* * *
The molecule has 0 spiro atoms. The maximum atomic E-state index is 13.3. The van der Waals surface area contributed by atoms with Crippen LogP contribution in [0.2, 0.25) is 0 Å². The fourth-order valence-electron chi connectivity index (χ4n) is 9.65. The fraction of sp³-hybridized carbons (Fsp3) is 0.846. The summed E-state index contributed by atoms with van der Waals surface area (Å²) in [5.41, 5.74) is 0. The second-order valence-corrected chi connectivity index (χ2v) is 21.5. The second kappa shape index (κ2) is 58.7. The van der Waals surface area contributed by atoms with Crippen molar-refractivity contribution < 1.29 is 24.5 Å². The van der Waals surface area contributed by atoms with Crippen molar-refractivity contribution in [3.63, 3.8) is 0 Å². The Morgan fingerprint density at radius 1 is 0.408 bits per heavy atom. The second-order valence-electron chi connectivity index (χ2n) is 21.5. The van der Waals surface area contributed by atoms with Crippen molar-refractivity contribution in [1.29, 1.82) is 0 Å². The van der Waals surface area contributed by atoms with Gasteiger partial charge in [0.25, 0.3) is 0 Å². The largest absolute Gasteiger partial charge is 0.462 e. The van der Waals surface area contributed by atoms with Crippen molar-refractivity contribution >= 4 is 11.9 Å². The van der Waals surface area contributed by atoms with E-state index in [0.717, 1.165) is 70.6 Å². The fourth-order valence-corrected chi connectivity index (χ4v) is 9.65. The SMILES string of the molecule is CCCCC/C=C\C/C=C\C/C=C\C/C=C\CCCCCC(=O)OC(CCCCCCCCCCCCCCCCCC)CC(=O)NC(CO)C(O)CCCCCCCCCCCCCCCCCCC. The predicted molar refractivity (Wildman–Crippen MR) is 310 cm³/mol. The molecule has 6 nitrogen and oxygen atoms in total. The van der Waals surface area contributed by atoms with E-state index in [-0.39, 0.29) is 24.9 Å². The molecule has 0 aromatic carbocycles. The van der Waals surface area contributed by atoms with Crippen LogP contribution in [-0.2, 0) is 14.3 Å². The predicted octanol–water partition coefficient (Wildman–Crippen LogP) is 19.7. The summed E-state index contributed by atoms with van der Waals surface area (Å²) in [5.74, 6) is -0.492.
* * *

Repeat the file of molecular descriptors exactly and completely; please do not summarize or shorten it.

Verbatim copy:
The molecule has 0 spiro atoms. The maximum atomic E-state index is 13.3. The van der Waals surface area contributed by atoms with Crippen LogP contribution in [0.2, 0.25) is 0 Å². The fourth-order valence-electron chi connectivity index (χ4n) is 9.65. The fraction of sp³-hybridized carbons (Fsp3) is 0.846. The summed E-state index contributed by atoms with van der Waals surface area (Å²) in [5.41, 5.74) is 0. The second-order valence-corrected chi connectivity index (χ2v) is 21.5. The second kappa shape index (κ2) is 58.7. The van der Waals surface area contributed by atoms with Crippen molar-refractivity contribution < 1.29 is 24.5 Å². The van der Waals surface area contributed by atoms with Crippen molar-refractivity contribution in [3.63, 3.8) is 0 Å². The Morgan fingerprint density at radius 1 is 0.408 bits per heavy atom. The second-order valence-electron chi connectivity index (χ2n) is 21.5. The van der Waals surface area contributed by atoms with Crippen molar-refractivity contribution in [1.29, 1.82) is 0 Å². The van der Waals surface area contributed by atoms with Gasteiger partial charge in [0.25, 0.3) is 0 Å². The largest absolute Gasteiger partial charge is 0.462 e. The van der Waals surface area contributed by atoms with Crippen molar-refractivity contribution >= 4 is 11.9 Å². The van der Waals surface area contributed by atoms with E-state index in [0.717, 1.165) is 70.6 Å². The fourth-order valence-corrected chi connectivity index (χ4v) is 9.65. The SMILES string of the molecule is CCCCC/C=C\C/C=C\C/C=C\C/C=C\CCCCCC(=O)OC(CCCCCCCCCCCCCCCCCC)CC(=O)NC(CO)C(O)CCCCCCCCCCCCCCCCCCC. The predicted molar refractivity (Wildman–Crippen MR) is 310 cm³/mol. The molecule has 6 nitrogen and oxygen atoms in total. The van der Waals surface area contributed by atoms with E-state index in [-0.39, 0.29) is 24.9 Å². The molecule has 0 aromatic carbocycles. The van der Waals surface area contributed by atoms with Crippen LogP contribution in [-0.2, 0) is 14.3 Å². The predicted octanol–water partition coefficient (Wildman–Crippen LogP) is 19.7. The summed E-state index contributed by atoms with van der Waals surface area (Å²) in [5.74, 6) is -0.492.